Today’s guest is Lord Sebastian Coe. Double Olympic Gold Medal winner, politician and driving force of the brilliant 2012 London Olympics. Seb’s career has largely been one of triumph. But as President of World Athletics he has also known what it is to be at the centre of crisis … and to have your own integrity questioned. Seb talks about the ups and downs of his life in compelling and frank detail. And he explains how his resilience – both in times of success and difficulty – came from his Yorkshire upbringing and his father and trainer Peter, a man who survived a truly dramatic war time experience. As Seb says: “The human condition is landscape, it’s geography, it’s family, it’s friendships, it’s influences – with mine I was very lucky. I’m forever indebted.” This is an episode packed with sound, practical crisis advice from a man who has led a remarkable life in the public eye.Sebastian’s Crisis Cures:1 – Friends. If you can count the number of true friends on the fingers of one hand throughout a lifetime then you’re doing remarkably well.2 – Music. I’m a passionate Jazz aficionado – I’ve got thousands of recordings. I find jazz the most mood alerting music. I walked from the warmup track in Moscow to the final of the 1500 in the stadium listening to Sidney Bechet – Just a closer walk with thee’3 – Recognise the absurdity of life. Sometimes you just have to sit back and say, “this is beyond comedic and accept it for what it is.”Links:The Sebastian Coe Foundation – ‘Allies’ by Some Velvet Morning: Some Velvet Morning Website:
20/07/211h 17m

27. SHORTCUTS - 15 minutes with Squeeze's Chris Difford

Chris Difford is a lyricist and co-founding member of 70’s & 80’s new wave pop band Squeeze. With classic hits such as Tempted, Up The Junction, Labelled With Love & Cool For Cats, his contribution to the British music scene has been considerable and long lasting.In this conversation Chris talks with power and candour about the challenges he has endured and survived including addictions and chronic dyslexia which impacted his childhood deeply.Despite being hindered by a stammer and labelled as ‘backward’ by an unsympathetic school system, Chris was determined to follow his dream to join a band and become a songwriter. Squeeze went on, of course, to have huge commercial success both here and in the US.But as the tours stacked up, Chris had clearly started self-medicating with alcohol and drugs, retreating slowly as he says to a ‘very dark place’. His chronic fear of flying and months spent on the road away from his young family began to take their toll and it was only with the intervention of a friend which made him see he had a serious problem, taking him to a treatment centre and helping him on his road to recovery. This week Chris celebrated 29 years of sobriety and continues to ‘pay it back’ in-between touring by holding song-writing workshops in prisons and raising money for food banks and NHS nurses.As Squeeze prepare to be one of the first bands to cross the Atlantic following lockdown restrictions, touring on both sides of the States with Hall & Oates before returning to the UK to tour with Madness, Chris shares his simple approach to keeping life within the four walls of his day. An impactful and heart-warming first Shortcuts episode.Chris’ Crisis Cures: 1. AA/NA Meetings – Listen to what’s going on. Buddy up with somebody – somebody will always be there to hold your hand and make you a cup of tea. You’ll never forget the taste of that cup of tea if you get the message.2. Adopt a piece of music – Have it around you at all times. For me that’s James Taylor “You’ve Got a Friend.” I’ve always loved it. There’s something very moving about the chords and the words. They can lift you out of a dark place.3. Keeping things simple – Don’t live in the past. You can’t regret what you did yesterday because it’s gone, and you can’t know what’s coming in the future. We all like to live in the future but it’s quite dangerous. Living within the four walls of a day is the simplest thing to do. The routine of a day is extremely important.Links:– ––– ‘Allies’ by Some Velvet Morning: Velvet Morning Website:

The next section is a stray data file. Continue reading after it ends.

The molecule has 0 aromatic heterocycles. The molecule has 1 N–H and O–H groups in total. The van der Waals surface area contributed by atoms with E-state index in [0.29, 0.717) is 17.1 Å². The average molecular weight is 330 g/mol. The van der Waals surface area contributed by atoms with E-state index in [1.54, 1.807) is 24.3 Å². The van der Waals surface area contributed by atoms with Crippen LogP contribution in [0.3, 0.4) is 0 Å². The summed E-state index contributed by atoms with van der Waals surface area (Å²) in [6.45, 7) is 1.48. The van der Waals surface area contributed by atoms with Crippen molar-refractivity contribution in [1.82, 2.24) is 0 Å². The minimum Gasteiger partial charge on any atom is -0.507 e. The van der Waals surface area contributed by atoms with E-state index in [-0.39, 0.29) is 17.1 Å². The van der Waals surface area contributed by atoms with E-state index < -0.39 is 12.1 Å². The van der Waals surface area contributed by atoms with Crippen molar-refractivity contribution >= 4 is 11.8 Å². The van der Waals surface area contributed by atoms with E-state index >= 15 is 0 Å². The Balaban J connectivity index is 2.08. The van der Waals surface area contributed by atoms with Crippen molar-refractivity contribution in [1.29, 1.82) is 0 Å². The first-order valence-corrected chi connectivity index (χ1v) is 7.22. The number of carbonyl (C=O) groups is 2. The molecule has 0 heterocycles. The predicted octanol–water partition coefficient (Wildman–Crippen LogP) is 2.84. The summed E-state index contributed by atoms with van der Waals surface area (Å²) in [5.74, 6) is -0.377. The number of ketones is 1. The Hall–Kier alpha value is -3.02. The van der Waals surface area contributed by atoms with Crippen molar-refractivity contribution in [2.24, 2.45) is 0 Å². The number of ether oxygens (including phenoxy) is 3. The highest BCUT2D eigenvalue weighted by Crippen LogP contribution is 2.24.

09/07/2114m 20s

26. Lorraine Pascale on rejection, the pity pool and making the mess your message